Chamber keen on working closer with council to help business
GLADSTONE Chamber of Commerce and Industry outlined its plans for projects and funding in a presentation to Gladstone Regional Council last week.
It also expressed a desire to work more closely with the council on strategy and policy to help small business in a struggling Gladstone economy.
The group also lodged a funding application for its ongoing Buy Local campaign and asked for the council's help with economic development.
"We want to have a bigger say in economic development within the Gladstone region and would like to work with (the) council," GCCI president Joe Smith said at the meeting.
"Our vision is to build a local economy through the local business sector," Mr Smith said.
GCCI's request for a three-year, $165,000-a-year deal for which it will contribute $87,000 a year, was approved.
Mr Smith gave a rundown of GCCI's plans for the coming months and what it was doing for small and medium businesses.
"We do believe there's a gap between the larger end of town and the small and medium-size businesses and that's where we see GCCI filling that gap," he said.
"GEA does engineering, GAPDL does tourism... Most of our membership is split between retail, hospitality, professional services and construction - that's where we are looking to go.
"We would like to be involved in facilitating the strategic leadership for our region... We see opportunity with the new projects coming to town."
Extra customer service training, GCCI's ongoing business breakfast series and network meetings, women in business workshops and an pilot program focussing on the mental health of business owners due in the second half of year was discussed.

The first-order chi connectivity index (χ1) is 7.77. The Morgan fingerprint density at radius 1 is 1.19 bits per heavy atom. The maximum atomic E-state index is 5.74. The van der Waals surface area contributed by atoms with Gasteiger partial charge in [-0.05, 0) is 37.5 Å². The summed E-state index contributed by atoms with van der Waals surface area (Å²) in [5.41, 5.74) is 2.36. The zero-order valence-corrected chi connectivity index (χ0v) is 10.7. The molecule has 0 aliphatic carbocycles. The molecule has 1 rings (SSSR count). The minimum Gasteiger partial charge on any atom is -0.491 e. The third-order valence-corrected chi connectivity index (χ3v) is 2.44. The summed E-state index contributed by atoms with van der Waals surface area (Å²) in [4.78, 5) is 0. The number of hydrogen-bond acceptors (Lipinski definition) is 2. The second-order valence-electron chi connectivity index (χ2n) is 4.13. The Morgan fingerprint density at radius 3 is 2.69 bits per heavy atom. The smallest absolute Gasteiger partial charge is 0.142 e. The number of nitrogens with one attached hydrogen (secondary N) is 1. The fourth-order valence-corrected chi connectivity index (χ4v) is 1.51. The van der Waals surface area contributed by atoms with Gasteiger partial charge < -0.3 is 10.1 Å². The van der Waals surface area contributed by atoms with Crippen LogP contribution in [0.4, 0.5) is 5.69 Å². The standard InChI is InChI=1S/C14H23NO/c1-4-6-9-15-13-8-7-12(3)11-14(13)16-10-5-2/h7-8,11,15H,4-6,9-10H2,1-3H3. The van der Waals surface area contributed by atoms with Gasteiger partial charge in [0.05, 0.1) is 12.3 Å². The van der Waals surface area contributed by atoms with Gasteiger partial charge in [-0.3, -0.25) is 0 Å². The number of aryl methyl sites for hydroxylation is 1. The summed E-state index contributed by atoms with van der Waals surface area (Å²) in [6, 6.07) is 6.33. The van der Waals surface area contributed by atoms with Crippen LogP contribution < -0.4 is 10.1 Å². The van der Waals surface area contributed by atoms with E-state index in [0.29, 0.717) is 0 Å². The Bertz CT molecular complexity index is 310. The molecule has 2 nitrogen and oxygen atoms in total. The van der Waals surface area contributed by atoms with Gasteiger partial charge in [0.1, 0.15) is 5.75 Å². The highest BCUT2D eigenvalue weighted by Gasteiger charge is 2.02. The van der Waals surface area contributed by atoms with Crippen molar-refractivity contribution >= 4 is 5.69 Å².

Tapping into fishing tourism was also on their agenda.
"Tourism is (the Boyne Tannum HookUp's) core business but our side will be the business development and actually training businesses so they are able to deliver and leverage from that," Mr Smith said.
The Buy Local campaign continues to be one of GCCI's main drivers and vice-president Carl Carter said more businesses were being encouraged to sell online in an effort to compete with online retailers.
Mr Carter said the campaign would continue to educate people to buy locally, a response which satisfied deputy mayor Chris Trevor.
"Unless we educate our community from the elderly right through to our young people at school that it's important to support local people and support local jobs, it's just going to continue with more bricks and mortar businesses closing," Cr Trevor said.
"That of course is significant for us because it impacts our rate base.
"If everybody was buying online and not keeping open shops and paying rates, it has a flow-on effect."